By Jennifer Nicoll Victor, Ph.D., George Mason University
Understanding the contours of how and why people vote in elections and how elections operate are fundamental to understanding how the American voting works. Holding elections and participating through voting is the defining feature of a democratic form of government. These are complicated issues, but understanding the determinants of voting, as well as how gender figures into it, can shed light on an otherwise opaque process.
The Concept of Gender Gap
The gender gap refers to the difference between the percentage of women and the percentage of men voting for a particular candidate. Some analysts look at the gender gap by its columns and say that women preferred Clinton over Trump by 13 points, and men preferred Trump over Clinton by 11 points, so altogether, that represents a 24-point gender gap.
But this exaggerates things. The appropriate way to measure the gender gap is by rows or in terms of a particular candidate. Men supported Trump 11 points more than women did, meaning the 2016 election had an 11-point gender gap. Over the last 40 years, women voters have supported Democratic candidates over Republican candidates by a noticeable margin.
In every presidential election, there has been a gender gap of between 4 and 11 points where women supported Democrats more than Republicans. However, it’s important to note that much of this gap is due to the voting preferences of women of color. In fact, white women disproportionally tend to support Republican candidates over Democratic ones; however, non-white women overwhelmingly support Democratic candidates over Republicans.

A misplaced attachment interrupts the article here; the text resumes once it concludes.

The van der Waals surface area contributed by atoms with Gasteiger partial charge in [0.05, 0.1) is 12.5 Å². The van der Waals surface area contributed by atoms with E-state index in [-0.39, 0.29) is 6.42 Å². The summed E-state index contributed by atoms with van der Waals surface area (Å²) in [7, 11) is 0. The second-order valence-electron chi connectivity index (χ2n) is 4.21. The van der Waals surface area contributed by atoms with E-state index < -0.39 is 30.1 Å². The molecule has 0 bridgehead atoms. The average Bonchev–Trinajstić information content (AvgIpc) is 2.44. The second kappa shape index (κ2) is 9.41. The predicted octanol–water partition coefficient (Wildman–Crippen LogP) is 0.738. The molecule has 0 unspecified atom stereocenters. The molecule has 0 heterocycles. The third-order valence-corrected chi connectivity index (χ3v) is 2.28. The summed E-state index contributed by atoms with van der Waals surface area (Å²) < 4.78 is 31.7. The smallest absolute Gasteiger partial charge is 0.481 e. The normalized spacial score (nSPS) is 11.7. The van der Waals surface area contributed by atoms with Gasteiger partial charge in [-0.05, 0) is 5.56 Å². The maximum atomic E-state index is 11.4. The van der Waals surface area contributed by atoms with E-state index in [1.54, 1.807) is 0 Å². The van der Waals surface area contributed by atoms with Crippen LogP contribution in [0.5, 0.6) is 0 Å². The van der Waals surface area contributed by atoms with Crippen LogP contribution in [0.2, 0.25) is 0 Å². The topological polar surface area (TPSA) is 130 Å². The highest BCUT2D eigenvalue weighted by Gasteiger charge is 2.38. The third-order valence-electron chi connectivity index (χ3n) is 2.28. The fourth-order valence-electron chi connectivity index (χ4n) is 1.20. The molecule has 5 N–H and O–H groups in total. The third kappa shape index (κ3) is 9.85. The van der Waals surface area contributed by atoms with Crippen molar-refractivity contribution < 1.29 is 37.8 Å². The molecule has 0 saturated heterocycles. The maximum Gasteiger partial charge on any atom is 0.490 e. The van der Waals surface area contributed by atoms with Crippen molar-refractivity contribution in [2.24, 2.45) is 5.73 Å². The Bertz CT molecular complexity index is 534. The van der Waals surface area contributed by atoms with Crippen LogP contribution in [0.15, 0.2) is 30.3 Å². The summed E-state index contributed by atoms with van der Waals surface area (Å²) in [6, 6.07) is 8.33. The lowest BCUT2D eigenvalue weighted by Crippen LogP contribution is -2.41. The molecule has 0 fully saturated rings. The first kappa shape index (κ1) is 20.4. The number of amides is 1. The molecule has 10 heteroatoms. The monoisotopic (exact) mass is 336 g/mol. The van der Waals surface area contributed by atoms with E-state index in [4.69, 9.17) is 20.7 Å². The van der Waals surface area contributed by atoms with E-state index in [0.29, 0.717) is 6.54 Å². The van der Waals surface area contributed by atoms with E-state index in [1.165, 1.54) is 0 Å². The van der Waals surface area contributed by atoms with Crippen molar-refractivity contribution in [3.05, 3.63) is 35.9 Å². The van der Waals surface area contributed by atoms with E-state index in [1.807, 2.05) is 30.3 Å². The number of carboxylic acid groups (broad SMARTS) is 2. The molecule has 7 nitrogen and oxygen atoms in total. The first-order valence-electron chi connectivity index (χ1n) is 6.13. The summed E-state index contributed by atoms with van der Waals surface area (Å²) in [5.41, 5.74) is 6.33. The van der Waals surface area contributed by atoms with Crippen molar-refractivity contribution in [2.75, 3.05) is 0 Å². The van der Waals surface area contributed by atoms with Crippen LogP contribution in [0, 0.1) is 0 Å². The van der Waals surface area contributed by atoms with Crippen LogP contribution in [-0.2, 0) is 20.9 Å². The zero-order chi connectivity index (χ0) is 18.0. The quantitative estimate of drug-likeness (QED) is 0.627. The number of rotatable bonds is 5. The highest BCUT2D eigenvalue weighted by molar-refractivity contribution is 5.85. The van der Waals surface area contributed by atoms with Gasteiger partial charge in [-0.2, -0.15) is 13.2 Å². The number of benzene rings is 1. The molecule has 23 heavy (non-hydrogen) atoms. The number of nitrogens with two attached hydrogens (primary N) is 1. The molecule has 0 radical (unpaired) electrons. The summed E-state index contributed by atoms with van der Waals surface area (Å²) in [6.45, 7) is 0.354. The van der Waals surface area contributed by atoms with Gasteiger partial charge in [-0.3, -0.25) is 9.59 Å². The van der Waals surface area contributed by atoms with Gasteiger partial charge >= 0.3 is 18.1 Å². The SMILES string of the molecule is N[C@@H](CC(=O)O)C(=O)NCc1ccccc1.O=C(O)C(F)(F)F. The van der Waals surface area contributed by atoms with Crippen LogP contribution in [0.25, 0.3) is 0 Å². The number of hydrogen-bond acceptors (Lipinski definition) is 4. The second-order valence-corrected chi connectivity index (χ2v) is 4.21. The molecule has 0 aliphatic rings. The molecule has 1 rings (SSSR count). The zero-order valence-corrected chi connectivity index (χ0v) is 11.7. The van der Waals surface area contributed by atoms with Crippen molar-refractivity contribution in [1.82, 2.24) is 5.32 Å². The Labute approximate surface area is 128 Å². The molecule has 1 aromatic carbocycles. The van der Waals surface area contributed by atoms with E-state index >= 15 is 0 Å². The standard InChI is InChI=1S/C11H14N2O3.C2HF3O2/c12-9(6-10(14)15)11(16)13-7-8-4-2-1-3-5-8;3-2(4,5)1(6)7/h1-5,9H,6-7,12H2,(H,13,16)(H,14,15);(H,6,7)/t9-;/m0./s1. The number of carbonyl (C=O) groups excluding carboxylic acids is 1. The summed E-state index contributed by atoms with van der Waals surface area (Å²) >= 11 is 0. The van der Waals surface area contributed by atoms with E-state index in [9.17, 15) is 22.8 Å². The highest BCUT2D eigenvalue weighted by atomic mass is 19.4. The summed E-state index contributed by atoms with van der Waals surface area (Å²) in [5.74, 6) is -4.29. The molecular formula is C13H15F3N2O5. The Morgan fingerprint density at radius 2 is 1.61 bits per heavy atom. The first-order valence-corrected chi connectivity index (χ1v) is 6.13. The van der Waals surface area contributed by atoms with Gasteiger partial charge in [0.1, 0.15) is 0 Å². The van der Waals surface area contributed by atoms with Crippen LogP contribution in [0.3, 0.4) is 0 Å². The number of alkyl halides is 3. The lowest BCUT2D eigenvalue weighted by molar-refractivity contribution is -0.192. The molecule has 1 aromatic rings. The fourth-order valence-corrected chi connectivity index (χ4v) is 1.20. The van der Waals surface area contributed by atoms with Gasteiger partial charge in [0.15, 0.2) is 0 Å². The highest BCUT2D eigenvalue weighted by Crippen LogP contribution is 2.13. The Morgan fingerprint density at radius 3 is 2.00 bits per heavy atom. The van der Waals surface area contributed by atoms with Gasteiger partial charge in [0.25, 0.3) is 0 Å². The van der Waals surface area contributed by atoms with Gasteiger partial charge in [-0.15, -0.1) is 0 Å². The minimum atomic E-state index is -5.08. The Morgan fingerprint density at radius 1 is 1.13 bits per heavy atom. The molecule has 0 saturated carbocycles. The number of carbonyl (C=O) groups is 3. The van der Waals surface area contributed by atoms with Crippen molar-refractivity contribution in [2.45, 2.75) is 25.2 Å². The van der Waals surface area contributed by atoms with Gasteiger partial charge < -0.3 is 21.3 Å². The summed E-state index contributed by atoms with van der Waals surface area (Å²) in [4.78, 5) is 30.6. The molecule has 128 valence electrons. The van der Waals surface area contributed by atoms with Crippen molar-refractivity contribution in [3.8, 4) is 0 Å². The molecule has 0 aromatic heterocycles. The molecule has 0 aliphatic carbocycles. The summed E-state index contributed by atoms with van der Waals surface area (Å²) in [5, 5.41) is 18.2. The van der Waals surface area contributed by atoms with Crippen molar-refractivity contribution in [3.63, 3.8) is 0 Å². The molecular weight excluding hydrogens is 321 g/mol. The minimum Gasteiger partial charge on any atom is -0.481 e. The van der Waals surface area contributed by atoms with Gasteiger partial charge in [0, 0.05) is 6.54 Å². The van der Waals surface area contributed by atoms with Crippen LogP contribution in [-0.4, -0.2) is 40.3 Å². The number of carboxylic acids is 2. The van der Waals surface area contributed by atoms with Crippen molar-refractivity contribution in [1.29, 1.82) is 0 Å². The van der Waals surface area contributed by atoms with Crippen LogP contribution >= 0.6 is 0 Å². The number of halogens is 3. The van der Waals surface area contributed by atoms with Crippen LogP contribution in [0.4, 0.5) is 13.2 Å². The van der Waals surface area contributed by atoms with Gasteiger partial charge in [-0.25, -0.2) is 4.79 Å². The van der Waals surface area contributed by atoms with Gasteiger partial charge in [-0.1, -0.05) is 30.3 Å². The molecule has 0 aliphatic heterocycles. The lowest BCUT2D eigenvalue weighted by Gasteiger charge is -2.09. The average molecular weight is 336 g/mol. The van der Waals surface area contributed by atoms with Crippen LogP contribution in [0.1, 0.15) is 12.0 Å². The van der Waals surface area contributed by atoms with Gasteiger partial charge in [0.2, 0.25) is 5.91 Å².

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The Median Voter Theorem
In the 1940s-1950s, economists Duncan Black and Anthony Downs developed a theory that helps to understand why candidates for office and political parties seem to shift their positions in opportunistic ways. The theory is known as the Median Voter Theorem, and it’s pretty straightforward.
The theory holds that in an election determined by majority rules, the candidate preferred by the voter in the very middle of the spectrum will win. This is broken down into five assumptions.
First, assume that politics occurs along a continuum of left and right, and all voters and candidates can situate themselves along this line.
Second, assume that people vote for the candidate that is closest to them along that line, regardless of which direction they are; just assume that the closer, the better. Third, assume that voters don’t play games or try to cast strategic votes of some kind, but they genuinely support the candidate closest to them. Fourth, assume there’s an odd number of voters. Finally, whoever gets the most votes wins.
Learn more about the extreme partisan polarization of current US politics.
The Implication of the Median Voter Theorem
The Median Voter Theorem shows that when the five above-noted assumptions are true, whichever voter is in the middle is the one that will win. In the case of an election, this means that whichever candidate the median voter supports will be the winning candidate.